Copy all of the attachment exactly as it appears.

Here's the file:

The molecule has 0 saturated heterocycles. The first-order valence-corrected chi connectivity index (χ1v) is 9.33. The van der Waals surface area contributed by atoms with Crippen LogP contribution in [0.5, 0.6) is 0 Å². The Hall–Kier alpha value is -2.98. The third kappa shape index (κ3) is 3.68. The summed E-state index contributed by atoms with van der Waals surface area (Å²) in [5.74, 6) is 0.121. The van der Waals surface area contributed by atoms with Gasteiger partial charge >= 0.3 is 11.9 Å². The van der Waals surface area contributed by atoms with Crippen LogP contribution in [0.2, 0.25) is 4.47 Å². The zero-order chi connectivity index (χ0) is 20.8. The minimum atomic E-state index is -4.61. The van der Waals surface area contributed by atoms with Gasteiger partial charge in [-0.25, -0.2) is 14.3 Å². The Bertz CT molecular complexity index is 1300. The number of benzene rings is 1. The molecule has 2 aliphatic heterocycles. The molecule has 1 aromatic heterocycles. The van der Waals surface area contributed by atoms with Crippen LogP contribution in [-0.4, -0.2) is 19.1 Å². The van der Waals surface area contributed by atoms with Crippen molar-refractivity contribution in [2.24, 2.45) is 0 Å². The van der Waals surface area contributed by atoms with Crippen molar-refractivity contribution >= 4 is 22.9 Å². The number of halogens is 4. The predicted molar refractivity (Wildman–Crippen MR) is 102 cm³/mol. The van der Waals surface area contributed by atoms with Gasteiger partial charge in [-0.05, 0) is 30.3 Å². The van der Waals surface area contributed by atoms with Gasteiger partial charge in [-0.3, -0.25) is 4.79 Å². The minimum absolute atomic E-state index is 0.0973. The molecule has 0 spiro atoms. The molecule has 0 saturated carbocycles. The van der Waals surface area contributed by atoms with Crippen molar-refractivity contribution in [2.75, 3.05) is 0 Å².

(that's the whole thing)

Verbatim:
The molecule has 0 saturated heterocycles. The first-order valence-corrected chi connectivity index (χ1v) is 9.33. The van der Waals surface area contributed by atoms with Crippen LogP contribution in [0.5, 0.6) is 0 Å². The Hall–Kier alpha value is -2.98. The third kappa shape index (κ3) is 3.68. The summed E-state index contributed by atoms with van der Waals surface area (Å²) in [5.74, 6) is 0.121. The van der Waals surface area contributed by atoms with Gasteiger partial charge >= 0.3 is 11.9 Å². The van der Waals surface area contributed by atoms with Crippen LogP contribution in [0.2, 0.25) is 4.47 Å². The zero-order chi connectivity index (χ0) is 20.8. The minimum atomic E-state index is -4.61. The van der Waals surface area contributed by atoms with Gasteiger partial charge in [-0.25, -0.2) is 14.3 Å². The Bertz CT molecular complexity index is 1300. The number of benzene rings is 1. The molecule has 2 aliphatic heterocycles. The molecule has 1 aromatic heterocycles. The van der Waals surface area contributed by atoms with Crippen LogP contribution in [-0.4, -0.2) is 19.1 Å². The van der Waals surface area contributed by atoms with Crippen molar-refractivity contribution in [2.24, 2.45) is 0 Å². The van der Waals surface area contributed by atoms with Crippen molar-refractivity contribution >= 4 is 22.9 Å². The number of halogens is 4. The predicted molar refractivity (Wildman–Crippen MR) is 102 cm³/mol. The van der Waals surface area contributed by atoms with Gasteiger partial charge in [-0.05, 0) is 30.3 Å². The van der Waals surface area contributed by atoms with Gasteiger partial charge in [-0.3, -0.25) is 4.79 Å². The minimum absolute atomic E-state index is 0.0973. The molecule has 0 spiro atoms. The molecule has 0 saturated carbocycles. The van der Waals surface area contributed by atoms with Crippen molar-refractivity contribution in [2.75, 3.05) is 0 Å².